Reviewed by Raoul Hernandez, Fri., Dec. 10, 2004
The SaintsAll Times Through Paradise (EMI Australia)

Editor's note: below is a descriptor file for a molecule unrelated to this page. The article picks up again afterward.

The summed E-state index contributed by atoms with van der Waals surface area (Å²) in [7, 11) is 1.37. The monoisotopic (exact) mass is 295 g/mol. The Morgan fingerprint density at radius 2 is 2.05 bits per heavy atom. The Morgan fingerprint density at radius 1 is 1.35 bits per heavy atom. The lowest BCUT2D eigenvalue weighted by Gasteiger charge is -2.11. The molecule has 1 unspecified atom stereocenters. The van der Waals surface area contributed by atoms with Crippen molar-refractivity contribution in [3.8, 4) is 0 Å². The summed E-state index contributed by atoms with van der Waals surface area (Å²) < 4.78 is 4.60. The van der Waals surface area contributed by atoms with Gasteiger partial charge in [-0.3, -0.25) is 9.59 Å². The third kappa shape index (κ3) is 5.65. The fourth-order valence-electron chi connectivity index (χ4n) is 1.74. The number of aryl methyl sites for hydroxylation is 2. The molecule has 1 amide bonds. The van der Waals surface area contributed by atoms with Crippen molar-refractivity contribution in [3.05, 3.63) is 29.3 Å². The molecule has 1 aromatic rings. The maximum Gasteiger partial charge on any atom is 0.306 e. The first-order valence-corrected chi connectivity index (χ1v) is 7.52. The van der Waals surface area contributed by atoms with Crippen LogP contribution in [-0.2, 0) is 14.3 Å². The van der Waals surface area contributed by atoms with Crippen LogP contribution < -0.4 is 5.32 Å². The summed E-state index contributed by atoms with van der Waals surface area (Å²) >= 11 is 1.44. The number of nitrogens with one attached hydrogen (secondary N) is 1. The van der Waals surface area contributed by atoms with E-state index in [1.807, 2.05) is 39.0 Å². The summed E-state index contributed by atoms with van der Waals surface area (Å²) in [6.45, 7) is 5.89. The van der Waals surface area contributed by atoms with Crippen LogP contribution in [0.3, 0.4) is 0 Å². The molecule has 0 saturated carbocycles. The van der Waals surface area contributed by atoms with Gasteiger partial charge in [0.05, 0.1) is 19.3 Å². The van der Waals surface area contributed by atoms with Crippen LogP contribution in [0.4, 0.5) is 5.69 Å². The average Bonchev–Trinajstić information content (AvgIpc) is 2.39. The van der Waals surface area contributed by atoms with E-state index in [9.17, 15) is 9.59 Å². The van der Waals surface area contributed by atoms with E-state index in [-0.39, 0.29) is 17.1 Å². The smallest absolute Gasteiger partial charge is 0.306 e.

"The Saints are, with the Ramones, the absolute ground zero of Seventies punk," notes rock & roll scholar David Fricke. That both acts' Stooges-like bulwark of pound and fission debuted live in the UK summer of 1976 helped touch off the punk revolution. Back home in Brisbane, Australia, best known for the Bee Gees, the Saints' yowling first single "(I'm) Stranded" was initially turned down by EMI's branch office in favor of "the more sophisticated" sounds of the Little River Band. The Sex Pistols' major label sponsor, along with critical history (as opposed to commercial annals), later righted such wrongs, but the fact that the 4-CD All Times Through Paradise is available only as an import keeps the Saints grounded mostly as a transcontinental footnote. Drawing its Edenesque boundaries around the group's inaugural incarnation, 1976-1978 pub wiseacre Chris Bailey, axe fiend Ed Kuepper, drum flail Ivor Hay Paradise is 18 months in the eye of a universally reviled newborn hurricane. Discs one and four are the firewall. Like The Ramones, the Saints' 1977 Sire first-born (I'm) Stranded softens the edges of Kuepper's sandstorm guitar so Bailey's Strummer-like slur sits atop the mix. Underneath, Kinksian vox feed the phosphorous burn of "No Time," and even the pummeling duo that melts down Stranded, "Demolition Girl" and "Nights in Venice." "Erotic Neurotic," a double-time rewrite of John and Paul's "I Wanna Be Your Man," plus the "Paint It Black" pinpricks of "This Perfect Day" echo the past darkly, while "Messin' With the Kid" presages the Kinks' "Misfits." "Story of Love" waxes the softer side of the Who's maximum R&B, in full gale force on the bonus One Two Three Four EP and the disc-closing "River Deep Mountain High." After the gasoline fire Stranded, follower Eternally Yours is infinitely more mortal, horns added ("Know Your Product"), freight train tendencies ("Run Down") reduced, and Sixties pop sensibilities more polished ("A Minor Aversion"). Disc three, '78's Prehistoric Sounds, is moodier, bluesier, akin to LP standout "All Times Through Paradise" and its revved-up counterpart "Brisbane (Security City)," buttressed here by 17 storming minutes of a 1977 Sydney bill on which the Saints and Radio Birdman camps squared off. Stand-off bags disc four, a professional recording of the '77 Saints at London's Hope and Anchor. Paradise.